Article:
This volume contains approximately fifty articles that were published in "The Mathematical Intelligencer" during its first eighteen years. The selection exhibits the wide variety of attractive articles that have appeared over the years, ranging from general interest articles of a historical nature to lucid expositions of important current discoveries. The articles are introduced by the editors.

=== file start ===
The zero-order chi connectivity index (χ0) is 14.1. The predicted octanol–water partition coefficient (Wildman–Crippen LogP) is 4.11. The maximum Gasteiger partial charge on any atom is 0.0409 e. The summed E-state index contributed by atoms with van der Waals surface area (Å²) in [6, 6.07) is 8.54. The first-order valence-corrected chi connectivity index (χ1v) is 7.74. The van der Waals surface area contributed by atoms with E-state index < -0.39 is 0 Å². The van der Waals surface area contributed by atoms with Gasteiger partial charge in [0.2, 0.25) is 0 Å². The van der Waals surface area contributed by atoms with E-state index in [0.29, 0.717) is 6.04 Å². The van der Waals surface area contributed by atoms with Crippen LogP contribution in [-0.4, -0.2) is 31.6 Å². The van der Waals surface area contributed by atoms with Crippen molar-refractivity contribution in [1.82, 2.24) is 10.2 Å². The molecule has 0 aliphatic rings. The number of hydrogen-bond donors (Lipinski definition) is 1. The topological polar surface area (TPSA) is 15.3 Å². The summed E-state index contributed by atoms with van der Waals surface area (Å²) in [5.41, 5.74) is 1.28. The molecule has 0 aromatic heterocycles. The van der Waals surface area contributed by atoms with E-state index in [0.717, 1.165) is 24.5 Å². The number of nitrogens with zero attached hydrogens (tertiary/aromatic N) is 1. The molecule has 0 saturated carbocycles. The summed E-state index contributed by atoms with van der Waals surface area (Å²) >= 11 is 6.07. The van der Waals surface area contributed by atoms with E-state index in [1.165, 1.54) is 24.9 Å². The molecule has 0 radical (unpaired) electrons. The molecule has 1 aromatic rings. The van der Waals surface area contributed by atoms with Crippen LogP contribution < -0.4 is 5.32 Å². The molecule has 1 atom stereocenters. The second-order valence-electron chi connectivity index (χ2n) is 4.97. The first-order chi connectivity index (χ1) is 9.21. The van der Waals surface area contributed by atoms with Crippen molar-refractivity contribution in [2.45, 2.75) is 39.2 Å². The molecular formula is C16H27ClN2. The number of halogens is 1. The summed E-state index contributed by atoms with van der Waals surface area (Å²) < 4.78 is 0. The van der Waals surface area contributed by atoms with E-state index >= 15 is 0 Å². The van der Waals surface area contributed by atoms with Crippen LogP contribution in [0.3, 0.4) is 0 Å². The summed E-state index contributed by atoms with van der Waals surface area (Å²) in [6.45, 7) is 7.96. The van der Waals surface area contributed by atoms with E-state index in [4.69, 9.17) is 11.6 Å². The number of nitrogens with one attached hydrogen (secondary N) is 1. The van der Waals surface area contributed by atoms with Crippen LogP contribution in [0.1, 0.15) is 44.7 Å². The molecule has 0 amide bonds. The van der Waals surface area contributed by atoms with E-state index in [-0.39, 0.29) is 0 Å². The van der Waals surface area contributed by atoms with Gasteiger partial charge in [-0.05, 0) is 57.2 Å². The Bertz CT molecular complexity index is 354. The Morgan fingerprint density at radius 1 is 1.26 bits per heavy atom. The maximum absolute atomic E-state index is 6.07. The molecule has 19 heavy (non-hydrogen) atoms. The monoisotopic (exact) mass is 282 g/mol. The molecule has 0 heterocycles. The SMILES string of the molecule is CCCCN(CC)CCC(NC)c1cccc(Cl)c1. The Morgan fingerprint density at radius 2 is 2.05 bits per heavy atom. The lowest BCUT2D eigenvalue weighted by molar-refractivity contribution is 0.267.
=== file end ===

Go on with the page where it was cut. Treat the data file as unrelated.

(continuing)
"Popular mathematical expositions aim to render exciting, deep mathematics comprehensible to a wide audience (hard!). Since even professional mathematicians can expect to penetrate the technicalities of only a small fraction of mathematical breakthroughs, publications such as The Mathematical Intelligencer, the Bulletin of the American Mathematical Society, Sugaku, and LAenseignement Mathmatique (Mathematique) address themselves to at least a wide audience of mathematicians. The Mathematical Intelligencer publishes stylish, well-illustrated articles, rich in ideas and usually short on proofs. The balance of topics reflects the broad spectrum of mathematical activity, and especially, great recent achievements (the Mordell conjecture, the Bieberbach conjecture, the Jones polynomial). Many, but not all articles fall within the reach of the advanced undergraduate mathematics major. For example, every student of advanced calculus should read Felipe Acker's essay on Stokes's theorem and the mean value theorem. This book makes a nice addition to any undergraduate mathematics collection that does not already sport back issues of The Mathematical Intelligencer. Upper-division undergraduates and up." D.V. Feldman, University of New Hampshire in CHOICE Reviews, June 2001